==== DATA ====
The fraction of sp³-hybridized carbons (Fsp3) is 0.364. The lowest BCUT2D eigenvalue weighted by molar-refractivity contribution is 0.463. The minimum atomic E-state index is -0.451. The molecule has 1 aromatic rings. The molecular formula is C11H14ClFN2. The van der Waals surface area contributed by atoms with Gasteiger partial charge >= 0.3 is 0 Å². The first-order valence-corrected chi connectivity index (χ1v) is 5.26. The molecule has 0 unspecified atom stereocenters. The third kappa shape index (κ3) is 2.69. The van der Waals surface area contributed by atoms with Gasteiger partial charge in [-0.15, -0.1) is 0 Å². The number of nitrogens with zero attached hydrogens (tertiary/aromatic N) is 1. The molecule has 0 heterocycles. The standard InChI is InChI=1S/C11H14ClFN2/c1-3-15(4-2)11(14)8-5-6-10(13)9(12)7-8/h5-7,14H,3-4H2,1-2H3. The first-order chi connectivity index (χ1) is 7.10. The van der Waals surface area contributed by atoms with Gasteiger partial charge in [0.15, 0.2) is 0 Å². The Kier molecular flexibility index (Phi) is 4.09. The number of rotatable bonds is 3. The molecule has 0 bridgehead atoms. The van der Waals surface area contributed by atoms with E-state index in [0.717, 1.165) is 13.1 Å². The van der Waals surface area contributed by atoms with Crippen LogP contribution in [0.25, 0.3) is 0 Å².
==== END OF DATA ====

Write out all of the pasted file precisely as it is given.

The fraction of sp³-hybridized carbons (Fsp3) is 0.364. The lowest BCUT2D eigenvalue weighted by molar-refractivity contribution is 0.463. The minimum atomic E-state index is -0.451. The molecule has 1 aromatic rings. The molecular formula is C11H14ClFN2. The van der Waals surface area contributed by atoms with Gasteiger partial charge >= 0.3 is 0 Å². The first-order valence-corrected chi connectivity index (χ1v) is 5.26. The molecule has 0 unspecified atom stereocenters. The third kappa shape index (κ3) is 2.69. The van der Waals surface area contributed by atoms with Gasteiger partial charge in [-0.15, -0.1) is 0 Å². The number of nitrogens with zero attached hydrogens (tertiary/aromatic N) is 1. The molecule has 0 heterocycles. The standard InChI is InChI=1S/C11H14ClFN2/c1-3-15(4-2)11(14)8-5-6-10(13)9(12)7-8/h5-7,14H,3-4H2,1-2H3. The first-order chi connectivity index (χ1) is 7.10. The van der Waals surface area contributed by atoms with Gasteiger partial charge in [0.15, 0.2) is 0 Å². The Kier molecular flexibility index (Phi) is 4.09. The number of rotatable bonds is 3. The molecule has 0 bridgehead atoms. The van der Waals surface area contributed by atoms with E-state index in [0.717, 1.165) is 13.1 Å². The van der Waals surface area contributed by atoms with Crippen LogP contribution in [0.25, 0.3) is 0 Å².